Latvia risks Russian ire after MPs vote to open KGB recordsLatvia has escalated tensions with Moscow by deciding to open its old KGB files.
The decision, taken in a parliamentary vote late on Wednesday night, will further fuel an already furious dispute over the alleged Latvian mistreatment of thousands of ethnic Russians who live in the ex-Soviet Baltic state.
The vote extends for 10 years a ban on former employees of, and informants for, the KGB from serving in government. It also opens to public scrutiny the rest of the KGB's archives in Latvia.
The KGB is thought to have removed the bulk of sensitive records during the collapse of the Soviet Union. But it left a series of "cards" - records outlining which Latvians were informers and employees. Some 4,000 cards have become a political tool as Latvian politicians seek to discredit each other by exposing KGB links. Two Social Democrat MPs, Juris Bojars and Janis Adamsons, lost their jobs in 1993 and 2000 when the cards showed they had worked for the security force.
The new law will foment anti-Russian sentiment. Latvia's perception of Russia as its former repressor and occupier has been exaggerated by growing nationalism and its entry into the EU.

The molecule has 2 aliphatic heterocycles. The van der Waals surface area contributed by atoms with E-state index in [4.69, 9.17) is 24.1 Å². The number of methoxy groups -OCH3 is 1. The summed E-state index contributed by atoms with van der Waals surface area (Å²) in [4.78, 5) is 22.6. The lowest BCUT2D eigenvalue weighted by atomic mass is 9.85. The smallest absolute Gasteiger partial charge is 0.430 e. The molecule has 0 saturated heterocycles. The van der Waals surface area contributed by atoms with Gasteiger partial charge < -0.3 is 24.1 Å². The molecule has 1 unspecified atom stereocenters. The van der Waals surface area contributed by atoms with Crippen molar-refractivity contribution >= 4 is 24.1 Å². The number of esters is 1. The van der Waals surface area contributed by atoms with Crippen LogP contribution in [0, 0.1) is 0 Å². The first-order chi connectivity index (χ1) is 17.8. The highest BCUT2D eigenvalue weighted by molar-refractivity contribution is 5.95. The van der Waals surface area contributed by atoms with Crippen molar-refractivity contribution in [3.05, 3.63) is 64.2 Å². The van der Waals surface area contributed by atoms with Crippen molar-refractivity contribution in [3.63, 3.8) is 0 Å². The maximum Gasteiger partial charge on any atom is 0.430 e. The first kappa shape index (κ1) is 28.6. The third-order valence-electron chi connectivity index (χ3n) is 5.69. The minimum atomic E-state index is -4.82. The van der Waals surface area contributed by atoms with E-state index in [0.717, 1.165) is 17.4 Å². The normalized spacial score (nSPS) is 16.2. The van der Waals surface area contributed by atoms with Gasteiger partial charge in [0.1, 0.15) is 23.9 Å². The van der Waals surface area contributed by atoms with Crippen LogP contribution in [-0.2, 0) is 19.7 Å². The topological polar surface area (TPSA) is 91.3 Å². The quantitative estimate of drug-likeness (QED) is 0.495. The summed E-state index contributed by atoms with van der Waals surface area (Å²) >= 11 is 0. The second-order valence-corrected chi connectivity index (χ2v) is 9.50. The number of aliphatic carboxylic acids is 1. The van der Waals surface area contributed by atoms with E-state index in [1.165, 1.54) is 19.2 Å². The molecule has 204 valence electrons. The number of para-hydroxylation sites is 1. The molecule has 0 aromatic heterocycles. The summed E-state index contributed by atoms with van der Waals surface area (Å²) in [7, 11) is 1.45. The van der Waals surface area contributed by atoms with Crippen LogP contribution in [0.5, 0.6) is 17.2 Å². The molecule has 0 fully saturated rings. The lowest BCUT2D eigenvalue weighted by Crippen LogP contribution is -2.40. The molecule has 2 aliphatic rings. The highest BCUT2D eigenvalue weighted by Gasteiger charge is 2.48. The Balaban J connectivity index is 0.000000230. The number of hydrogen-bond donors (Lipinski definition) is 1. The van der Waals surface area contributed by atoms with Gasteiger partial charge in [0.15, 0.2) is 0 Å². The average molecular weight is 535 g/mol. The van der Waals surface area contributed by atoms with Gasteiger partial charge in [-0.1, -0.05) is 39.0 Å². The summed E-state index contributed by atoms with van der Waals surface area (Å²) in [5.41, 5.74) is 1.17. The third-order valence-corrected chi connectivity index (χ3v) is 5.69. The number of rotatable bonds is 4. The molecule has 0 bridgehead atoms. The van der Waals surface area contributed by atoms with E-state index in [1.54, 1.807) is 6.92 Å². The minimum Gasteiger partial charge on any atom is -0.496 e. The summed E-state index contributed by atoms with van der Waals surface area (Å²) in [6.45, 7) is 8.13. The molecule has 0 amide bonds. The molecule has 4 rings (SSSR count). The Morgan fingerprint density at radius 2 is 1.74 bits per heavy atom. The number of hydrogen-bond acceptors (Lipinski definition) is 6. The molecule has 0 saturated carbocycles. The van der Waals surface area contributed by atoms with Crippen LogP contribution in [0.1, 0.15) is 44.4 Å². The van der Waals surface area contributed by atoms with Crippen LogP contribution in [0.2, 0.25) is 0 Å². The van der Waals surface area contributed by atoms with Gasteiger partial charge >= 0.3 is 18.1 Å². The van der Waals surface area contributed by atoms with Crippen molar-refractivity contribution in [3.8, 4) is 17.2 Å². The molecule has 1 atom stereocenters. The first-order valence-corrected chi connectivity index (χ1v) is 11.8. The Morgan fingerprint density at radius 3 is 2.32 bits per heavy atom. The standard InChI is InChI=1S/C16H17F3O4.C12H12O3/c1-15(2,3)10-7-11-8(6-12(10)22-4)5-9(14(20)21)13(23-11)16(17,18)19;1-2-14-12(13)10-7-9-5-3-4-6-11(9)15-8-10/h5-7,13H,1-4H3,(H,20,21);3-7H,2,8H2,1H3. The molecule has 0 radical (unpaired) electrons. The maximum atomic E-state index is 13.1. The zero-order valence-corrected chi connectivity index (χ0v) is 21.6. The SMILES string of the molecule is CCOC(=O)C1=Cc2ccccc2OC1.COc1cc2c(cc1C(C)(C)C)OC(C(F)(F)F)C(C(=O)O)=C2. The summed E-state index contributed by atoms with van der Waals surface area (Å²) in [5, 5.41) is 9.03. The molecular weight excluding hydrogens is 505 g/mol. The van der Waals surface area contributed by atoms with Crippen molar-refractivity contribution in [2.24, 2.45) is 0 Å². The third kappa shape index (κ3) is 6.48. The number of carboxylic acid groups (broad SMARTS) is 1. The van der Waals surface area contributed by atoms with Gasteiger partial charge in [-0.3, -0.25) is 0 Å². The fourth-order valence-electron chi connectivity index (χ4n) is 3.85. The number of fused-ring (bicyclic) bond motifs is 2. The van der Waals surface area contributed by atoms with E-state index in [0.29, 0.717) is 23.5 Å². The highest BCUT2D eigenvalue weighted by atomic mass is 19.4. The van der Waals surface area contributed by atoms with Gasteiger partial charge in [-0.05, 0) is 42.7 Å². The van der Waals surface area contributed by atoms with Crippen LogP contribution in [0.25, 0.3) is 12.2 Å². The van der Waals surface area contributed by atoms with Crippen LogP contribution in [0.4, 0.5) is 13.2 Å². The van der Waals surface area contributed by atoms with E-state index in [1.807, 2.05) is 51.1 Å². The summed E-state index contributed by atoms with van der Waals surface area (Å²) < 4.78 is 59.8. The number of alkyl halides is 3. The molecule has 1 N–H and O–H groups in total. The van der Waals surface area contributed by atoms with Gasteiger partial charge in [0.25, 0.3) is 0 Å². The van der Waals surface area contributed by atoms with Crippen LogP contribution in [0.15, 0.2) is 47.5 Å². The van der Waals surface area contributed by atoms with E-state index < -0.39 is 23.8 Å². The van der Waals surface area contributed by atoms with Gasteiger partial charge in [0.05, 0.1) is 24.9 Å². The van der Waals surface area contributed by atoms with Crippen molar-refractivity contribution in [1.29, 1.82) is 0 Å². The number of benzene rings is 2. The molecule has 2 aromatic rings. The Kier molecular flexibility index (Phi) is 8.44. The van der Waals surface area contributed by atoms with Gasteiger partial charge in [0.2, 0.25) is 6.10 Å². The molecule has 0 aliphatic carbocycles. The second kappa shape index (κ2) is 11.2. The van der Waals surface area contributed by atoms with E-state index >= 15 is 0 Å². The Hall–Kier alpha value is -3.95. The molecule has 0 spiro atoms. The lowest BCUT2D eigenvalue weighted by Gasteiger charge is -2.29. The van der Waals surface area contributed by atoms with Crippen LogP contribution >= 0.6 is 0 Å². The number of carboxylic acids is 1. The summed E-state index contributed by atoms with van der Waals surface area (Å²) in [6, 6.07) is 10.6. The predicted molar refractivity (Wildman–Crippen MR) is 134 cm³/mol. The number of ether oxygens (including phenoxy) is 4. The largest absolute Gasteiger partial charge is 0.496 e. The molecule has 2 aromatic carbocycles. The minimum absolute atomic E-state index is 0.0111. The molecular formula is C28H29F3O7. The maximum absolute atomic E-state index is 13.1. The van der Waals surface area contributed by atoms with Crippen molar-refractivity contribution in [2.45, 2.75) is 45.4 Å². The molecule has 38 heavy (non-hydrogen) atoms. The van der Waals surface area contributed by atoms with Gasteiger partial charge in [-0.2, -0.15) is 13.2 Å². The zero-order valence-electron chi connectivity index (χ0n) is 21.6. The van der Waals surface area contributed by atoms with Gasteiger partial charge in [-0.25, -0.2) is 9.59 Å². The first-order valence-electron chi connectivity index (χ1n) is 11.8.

Some Latvians have erected statues in honour of SS soldiers, who they saw as liberators.
Moscow has decried such gestures and been infuriated by plans to remove the Russian language from Latvian schools, a move it believes will add to the ethnic Russians being seen as second-class citizens.
Peteris Stabons, an MP with the For Freedom and the Fatherland party, said: "During the occupation we suffered so much it was a nightmare. The KGB helped make lists of hundreds of thousands of people who were sent to Siberia. Many of them never came back. These people have done a lot of evil and it is just that we deprive them of occupying posts and running for legislative office.
"[Moscow] still has not acknowledged that they have occupied us for 50 years and left behind more than half a million of their own people."
Concerns were also raised yesterday that the records may be incomplete and contain non-political KGB workers, not those involved in the suppression of the 40s and 50s.
Alexander Gurin, a member of the Latvian committee on human rights, said: "Some hoped that after Latvia's entrance into the EU the situation would improve. But this first sign is disappointing."
He cited the attempt to exclude the Russian language from schools - even private ones - as "the most scandalous" development.